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Netflix Show to Catch: Diagnosis


Television shows about medicine have captured our attention for decades. Add in the intrigue of unsolvable cases and you have something like the Emmy-award winning series House. While the plausibility of some of the cases on fictional shows like House is debatable, a new Netflix documentary series called Diagnosis offers the same medical mystery, but it profiles real people fighting real diseases with elusive diagnoses.

Released in August 2019, the first season’s seven episodes offer insight into the daily struggles and medical challenges of people who live with an undiagnosed disease. Each episode follows a patient whose symptoms and effective treatment options have evaded doctors. Produced in combination with the New York Times Magazine column of the same name written by Dr. Lisa Sanders, a physician at the Yale School of Medicine, Diagnosis utilizes the power of crowdsourcing in an attempt to obtain and explore new theories that may offer hope for patients without any answers.


Crowdsourcing has become commonplace, mostly due to our constant virtual connection and the growth of social media. It represents the ultimate example of two heads are better than one and is built upon the open sharing of information. Yet the medical community has historically functioned in a more private system—and with good reason.


Cases are generally discussed only within groups at a single institution due to patient privacy laws. This model works well if the institutional knowledge is large enough. And for common diseases, it generally is. However, when it comes to rare and undiagnosed diseases, it is less likely that a single institution or provider will have the answers.


Despite extensive training and expertise in various specialties, medical providers are still human and cannot possibly know everything about every disease. Additionally, people with medical concerns vastly outnumber the available providers. Here at doc.ai, we gather

information through crowdsourcing, then use artificial intelligence (A.I.) and machine learning to translate this data for the benefit of providers and patients alike. This type of data curation and sharing may be part of the answer for the nearly 25 million Americans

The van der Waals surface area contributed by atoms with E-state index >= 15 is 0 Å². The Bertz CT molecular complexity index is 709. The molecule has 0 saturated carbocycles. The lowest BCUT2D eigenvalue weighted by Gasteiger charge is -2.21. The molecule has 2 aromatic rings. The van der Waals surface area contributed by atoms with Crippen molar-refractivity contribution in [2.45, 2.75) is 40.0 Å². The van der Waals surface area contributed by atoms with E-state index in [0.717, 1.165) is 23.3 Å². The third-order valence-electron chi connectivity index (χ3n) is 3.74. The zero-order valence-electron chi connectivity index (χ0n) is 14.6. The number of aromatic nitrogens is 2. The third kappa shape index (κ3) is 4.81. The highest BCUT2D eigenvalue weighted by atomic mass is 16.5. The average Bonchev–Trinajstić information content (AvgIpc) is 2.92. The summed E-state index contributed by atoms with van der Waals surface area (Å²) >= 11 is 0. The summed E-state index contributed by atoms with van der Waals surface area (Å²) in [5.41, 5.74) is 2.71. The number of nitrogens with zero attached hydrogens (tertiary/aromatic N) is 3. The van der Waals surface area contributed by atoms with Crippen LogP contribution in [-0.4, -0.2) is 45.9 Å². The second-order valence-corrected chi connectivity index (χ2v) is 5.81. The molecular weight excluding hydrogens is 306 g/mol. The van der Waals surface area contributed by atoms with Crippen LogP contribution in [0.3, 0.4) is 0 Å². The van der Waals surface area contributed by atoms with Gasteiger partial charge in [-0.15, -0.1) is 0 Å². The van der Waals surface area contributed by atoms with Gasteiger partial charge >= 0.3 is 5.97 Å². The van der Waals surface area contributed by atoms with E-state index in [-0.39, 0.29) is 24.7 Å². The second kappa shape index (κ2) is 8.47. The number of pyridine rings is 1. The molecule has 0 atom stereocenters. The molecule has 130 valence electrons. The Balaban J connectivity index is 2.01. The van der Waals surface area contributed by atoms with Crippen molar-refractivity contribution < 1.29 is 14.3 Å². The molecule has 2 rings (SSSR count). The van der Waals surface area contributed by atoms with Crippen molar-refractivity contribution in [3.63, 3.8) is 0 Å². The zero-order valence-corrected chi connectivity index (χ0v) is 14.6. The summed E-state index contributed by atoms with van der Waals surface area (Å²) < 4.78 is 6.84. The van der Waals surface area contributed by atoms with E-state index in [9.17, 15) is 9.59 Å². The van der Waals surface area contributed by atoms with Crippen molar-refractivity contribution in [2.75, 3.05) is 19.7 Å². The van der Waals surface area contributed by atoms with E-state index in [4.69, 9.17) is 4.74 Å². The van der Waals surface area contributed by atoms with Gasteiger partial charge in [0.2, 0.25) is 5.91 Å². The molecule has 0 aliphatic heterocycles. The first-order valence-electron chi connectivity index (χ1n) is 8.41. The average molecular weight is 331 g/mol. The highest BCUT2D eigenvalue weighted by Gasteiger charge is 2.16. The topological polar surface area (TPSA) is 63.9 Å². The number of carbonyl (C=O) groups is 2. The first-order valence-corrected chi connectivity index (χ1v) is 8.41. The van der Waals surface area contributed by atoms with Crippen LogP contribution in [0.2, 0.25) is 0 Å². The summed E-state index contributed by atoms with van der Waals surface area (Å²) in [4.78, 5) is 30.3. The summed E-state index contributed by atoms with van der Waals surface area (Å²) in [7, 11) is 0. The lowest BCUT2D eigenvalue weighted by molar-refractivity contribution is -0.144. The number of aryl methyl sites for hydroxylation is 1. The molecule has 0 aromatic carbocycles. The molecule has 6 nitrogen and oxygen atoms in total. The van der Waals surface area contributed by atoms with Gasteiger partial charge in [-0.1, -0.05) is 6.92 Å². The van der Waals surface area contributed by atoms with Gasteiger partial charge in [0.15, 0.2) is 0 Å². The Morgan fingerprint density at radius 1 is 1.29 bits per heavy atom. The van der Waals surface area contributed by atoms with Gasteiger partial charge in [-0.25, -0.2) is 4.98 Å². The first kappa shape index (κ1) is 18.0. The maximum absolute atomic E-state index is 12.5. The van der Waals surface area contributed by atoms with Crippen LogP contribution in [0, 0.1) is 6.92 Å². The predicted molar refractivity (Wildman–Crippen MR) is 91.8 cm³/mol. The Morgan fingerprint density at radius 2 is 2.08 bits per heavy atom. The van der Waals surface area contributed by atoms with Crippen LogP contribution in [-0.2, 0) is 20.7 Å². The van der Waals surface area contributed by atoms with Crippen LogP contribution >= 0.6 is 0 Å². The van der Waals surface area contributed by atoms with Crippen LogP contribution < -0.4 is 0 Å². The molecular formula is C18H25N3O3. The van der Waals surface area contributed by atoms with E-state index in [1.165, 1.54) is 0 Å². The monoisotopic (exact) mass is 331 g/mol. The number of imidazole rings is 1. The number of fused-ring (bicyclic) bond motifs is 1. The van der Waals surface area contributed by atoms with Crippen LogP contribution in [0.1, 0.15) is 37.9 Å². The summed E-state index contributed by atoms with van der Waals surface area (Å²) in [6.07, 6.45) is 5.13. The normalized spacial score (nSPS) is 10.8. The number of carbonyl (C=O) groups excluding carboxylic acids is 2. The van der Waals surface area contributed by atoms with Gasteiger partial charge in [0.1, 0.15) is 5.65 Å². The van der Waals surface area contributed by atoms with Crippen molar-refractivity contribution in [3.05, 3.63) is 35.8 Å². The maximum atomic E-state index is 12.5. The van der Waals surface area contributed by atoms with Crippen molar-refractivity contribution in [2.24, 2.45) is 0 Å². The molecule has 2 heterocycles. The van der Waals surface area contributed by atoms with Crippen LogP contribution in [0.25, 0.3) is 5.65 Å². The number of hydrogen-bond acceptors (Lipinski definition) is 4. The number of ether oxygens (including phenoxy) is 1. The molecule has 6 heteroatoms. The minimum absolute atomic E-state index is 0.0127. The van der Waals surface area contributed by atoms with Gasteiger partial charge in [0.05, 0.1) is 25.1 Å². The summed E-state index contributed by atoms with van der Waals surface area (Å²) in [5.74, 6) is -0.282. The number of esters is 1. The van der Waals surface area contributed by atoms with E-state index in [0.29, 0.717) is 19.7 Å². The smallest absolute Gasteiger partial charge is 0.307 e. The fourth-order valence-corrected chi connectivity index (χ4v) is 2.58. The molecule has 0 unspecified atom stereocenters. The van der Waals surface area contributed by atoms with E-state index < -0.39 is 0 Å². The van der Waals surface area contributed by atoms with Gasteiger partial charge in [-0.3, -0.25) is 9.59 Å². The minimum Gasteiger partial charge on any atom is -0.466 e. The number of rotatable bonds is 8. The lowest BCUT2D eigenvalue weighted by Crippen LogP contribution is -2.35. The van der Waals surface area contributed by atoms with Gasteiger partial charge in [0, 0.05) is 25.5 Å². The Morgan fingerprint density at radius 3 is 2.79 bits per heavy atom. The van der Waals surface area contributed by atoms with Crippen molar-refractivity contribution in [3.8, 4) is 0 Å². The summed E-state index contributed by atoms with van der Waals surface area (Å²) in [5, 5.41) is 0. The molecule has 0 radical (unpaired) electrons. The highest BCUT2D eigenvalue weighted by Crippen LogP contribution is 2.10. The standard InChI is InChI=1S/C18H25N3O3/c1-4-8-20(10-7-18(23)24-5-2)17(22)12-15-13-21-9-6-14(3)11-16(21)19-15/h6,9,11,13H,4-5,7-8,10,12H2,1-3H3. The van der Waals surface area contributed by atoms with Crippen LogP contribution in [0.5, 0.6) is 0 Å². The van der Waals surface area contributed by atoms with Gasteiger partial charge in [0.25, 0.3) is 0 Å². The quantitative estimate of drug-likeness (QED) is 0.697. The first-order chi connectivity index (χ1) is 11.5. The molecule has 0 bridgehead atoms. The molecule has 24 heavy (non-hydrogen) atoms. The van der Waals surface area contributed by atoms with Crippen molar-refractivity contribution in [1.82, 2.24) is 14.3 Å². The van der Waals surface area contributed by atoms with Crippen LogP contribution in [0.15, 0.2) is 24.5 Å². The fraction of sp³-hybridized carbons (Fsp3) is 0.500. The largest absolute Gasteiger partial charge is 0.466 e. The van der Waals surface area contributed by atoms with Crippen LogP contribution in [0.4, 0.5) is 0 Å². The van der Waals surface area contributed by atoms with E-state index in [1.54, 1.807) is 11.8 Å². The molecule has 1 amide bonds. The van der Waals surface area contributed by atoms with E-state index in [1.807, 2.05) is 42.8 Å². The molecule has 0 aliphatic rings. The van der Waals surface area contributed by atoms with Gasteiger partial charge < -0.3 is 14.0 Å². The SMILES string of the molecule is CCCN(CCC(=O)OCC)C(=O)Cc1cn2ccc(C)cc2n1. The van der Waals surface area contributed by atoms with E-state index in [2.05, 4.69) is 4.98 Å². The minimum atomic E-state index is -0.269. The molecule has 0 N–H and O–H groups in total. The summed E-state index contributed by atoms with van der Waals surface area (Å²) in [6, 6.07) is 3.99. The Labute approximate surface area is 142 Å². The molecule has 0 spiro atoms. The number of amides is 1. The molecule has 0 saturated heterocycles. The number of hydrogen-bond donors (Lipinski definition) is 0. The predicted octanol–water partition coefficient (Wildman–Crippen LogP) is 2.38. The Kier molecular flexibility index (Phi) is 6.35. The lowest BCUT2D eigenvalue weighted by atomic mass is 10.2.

who currently live with an undiagnosed disease. For these patients, the medical profession has not been able to effectively treat — let alone cure — their symptoms.


Diagnosis provides insight into the ways these patients suffer the physical, emotional and

financial scars of their diagnostic odyssey. In the first episode, we meet Angel, an aspiring nurse who has periods of debilitating pain that have led to multiple hospitalizations over the course of a year. Not only has Angel struggled physically, she is close to bankruptcy because of the cost of her care. After her case is profiled in the column, opinions poured in from readers around the globe with suggestions coming from all education levels, all experiences and all backgrounds.



While each episode features a distinct case, the common thread is the person’s struggle

living with the unknown and the reliance upon others to help find a solution. With an

increasingly large base of readers, Sanders utilizes the combined knowledge of the public,

hoping someone, somewhere will have the answer. As the opinions and suggestions are being profiled, viewers can also see the person behind the suggestion, including those who have suffered in similar ways to the patient and now have a diagnosis. The audience sees the thinly veiled tears of mothers whose children have similar symptoms, the eager young doctors hoping to provide the answer and the seasoned experts hoping their own experience can provide a clue.


Diagnosis offers something different from Hollywood’s typical take on medical mystery. Featuring real people, it provides proof of the power in crowdsourcing for the medical community. It also offers a glimpse into the hardship and challenge of living with an undiagnosed disease and highlights the beautiful way in which people can help strangers change their lives.


While you may never have the opportunity to weigh in on a case featured in Diagnosis, you can still be a part of improving outcomes by participating in A.I. Trainings and Digital Health Trials through doc.ai. Over time, we’ll be able to translate the massive amounts of health information available into outcome improvements for all — whether undiagnosed or dealing with common diseases. Perhaps your information could be the key to helping a stranger—or yourself—unlock the path to wellness.

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